Days 16-17: Serra da Canastra NP. This park is simply magnificent. The chance to see Brazilian Merganser, one of the world’s rarest ducks, would be enough to attract most birders, but there is plenty more here. The windswept grasslands on the plateau are a world apart with their Cock-tailed and Sharp-tailed Tyrants, Black-masked and Blue Finches, and occasionally even Giant Anteaters and Maned Wolves. The gallery forest at the base of the plateau has totally different birds like Helmeted Manakin and Saffron-billed Sparrow. Scrubbier habitat can be good for the noisy Curl-crested and Plush-crested Jays, and the outrageous Stripe-breasted Starthroat.
Day 18: Onward to Caraça. We’ll want to leave early to have time to look for Three-toed Jacamar on the way to Caraça, a reserve protected by a Catholic monastery. We’ll have only one night here, but it should be enough to see the endemic Serra Antwren, as well as witness the bizarre nightly ritual of an elderly monk feeding wild Maned Wolves on the church steps.
Day 19: Caraça and Cipó. After a late breakfast, we’ll move on to our last site, the isolated Serra de Cipó. In the afternoon we’ll have a first visit to the rocky mountaintops in search of Hyacinth Visorbearer (with a name like that you’ve just got to see it), Cipó Canastero, Cinereous Warbling-Finch, and Pale-throated Pampa-Finch. Lower down, there are great spots for the cool Blue Finch and the unique White-banded and White-rumped Tanagers.
Day 20: Departure. After a final morning of birding, we’ll return to Belo Horizonte in time to catch mid-day flights home.
6 day pre-tour extension to Southern Brazil
Day 1: Porto Alegre. Your flights arrive today in Porto Alegre, and you’ll be transferred to a hotel.
Day 2: Porto Alegre to Aparados da Serra. We’ll leave early and drive northeast from Porto Alegre, first passing through rolling farmland where we should find Long-tailed Cinclodes, eventually reaching Aparados da Serra NP, known for its huge, scenic canyons and native Araucaria forests. These forests host some scarce and beautiful species including Red-spectacled and Vinaceous Parrots, Striolated Tit-Spinetail, Azure Jay, as well as other common species. We spend two nights in a hotel right in the forest with great birds in the ground including Araucaria Tit-Spinetail and Red-breasted Toucan. Long-tufted Screech-Owl often sings near the hotel at dusk, and we’ll make an effort to see it.
Day 3: Hotel Hampel and Aparados da Serra. Some of the best birding is right around our hotel, and we’ll look for specialties like Mottled Piculet, Olive Spinetail, Chestnut-backed Tanager, and Scalloped Woodcreeper along with a host of more widespread Atlantic Forest birds such as White-browed Woodpecker, Rufous-capped Spinetail, White-throated Woodcreeper, Brown-breasted Pygmy-Tyrant, and loads more. Depending on how we did the day before, we may bird for most of the day near the hotel, or we could depart later in the morning to have more time to bird in Aparados da Serra.
Day 4: Hotel Hampel to Volta Velha reserve. We return to Porto Alegre to catch a short flight north to the city of Curitiba. From there, we make our way south along the coast to Volta Velha, stopping at at a marsh where we should find the endemic Parana Antwren along with more common birds like Masked Yellowthroat and White-browed Blackbird. We’ll have the afternoon to bird in this small reserve that protects both forest and coastal scrub, locally known as restinga. This is one of the only known sites for the rare Kaempfer’s Tody-Tyrant, which we stand a good chance of finding, as well as the local Restinga Tyrannulet. The reserve should also give us our first shots at many more widespread lowland Atlantic Forest species such as Squamate and Scaled Antbirds, Long-billed Wren, and Green-headed and Red-necked Tanagers, to name just a few. We’ll spend the night either in the reserve or in a nearby hotel.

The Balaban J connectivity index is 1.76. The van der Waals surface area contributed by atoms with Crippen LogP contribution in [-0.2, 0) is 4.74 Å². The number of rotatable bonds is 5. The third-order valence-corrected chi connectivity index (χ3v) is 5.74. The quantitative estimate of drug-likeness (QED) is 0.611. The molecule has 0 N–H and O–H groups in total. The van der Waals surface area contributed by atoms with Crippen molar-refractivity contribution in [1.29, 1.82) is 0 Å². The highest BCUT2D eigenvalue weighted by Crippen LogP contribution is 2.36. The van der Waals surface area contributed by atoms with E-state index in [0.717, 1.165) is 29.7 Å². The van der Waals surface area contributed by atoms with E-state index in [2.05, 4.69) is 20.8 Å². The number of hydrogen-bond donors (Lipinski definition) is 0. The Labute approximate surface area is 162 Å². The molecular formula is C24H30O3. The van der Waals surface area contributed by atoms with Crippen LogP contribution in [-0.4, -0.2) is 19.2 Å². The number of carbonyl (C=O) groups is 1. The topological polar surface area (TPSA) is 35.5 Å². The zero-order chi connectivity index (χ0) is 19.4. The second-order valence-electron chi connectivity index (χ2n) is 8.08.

Day 5: Volta Velha to Curitiba. After another full morning in the reserve, we’ll drive a few hours back to Curitiba, where we spend the night.
Day 6 (Day 1 of the main tour): Serra da Graciosa and Curitiba. Beautiful wet montane forest occurs less than an hour from the city, and our main target will be the very local Canebrake Groundcreeper. This forest can also be pumping with other highland Atlantic Rainforest species that we will likely see again on the main tour, but it never hurts to have extra chances at the very shy species, notably Speckle-breasted and Variegated Antpittas. Other possibilities include Bertoni’s and Dusky-tailed Antbirds, Hooded Berryeater, Ochre-collared Piculet, and Brassy-breasted Tanager. In the afternoon, we’ll make an attempt at Marsh Tapaculo, a species that is often heard but an absolute devil to see unless you want to get covered with mud from head to toe. We’ll still give it a go before returning to Curitiba for another night and meeting up with anyone else who might be joining us for the main tour.
CLIMATE: Hot and humid in the lowlands to cool at the highest elevations. Rain is possible in most areas.
DIFFICULTY: Moderate. This is a fast-paced trip that will target as many endemics as possible. Some long days and quite a lot of driving are necessary. The walking is not usually difficult, but two-mile roundtrip hikes are required to search for Shrike-like Cotinga and Cipo Canastero, and getting to the Gray-winged Cotinga site involves walking up a very steep, cobbled road.
ACCOMMODATION: Good to excellent throughout. Two of the rooms at Guapi Assu do not have attached bathrooms, but they are private to the rooms.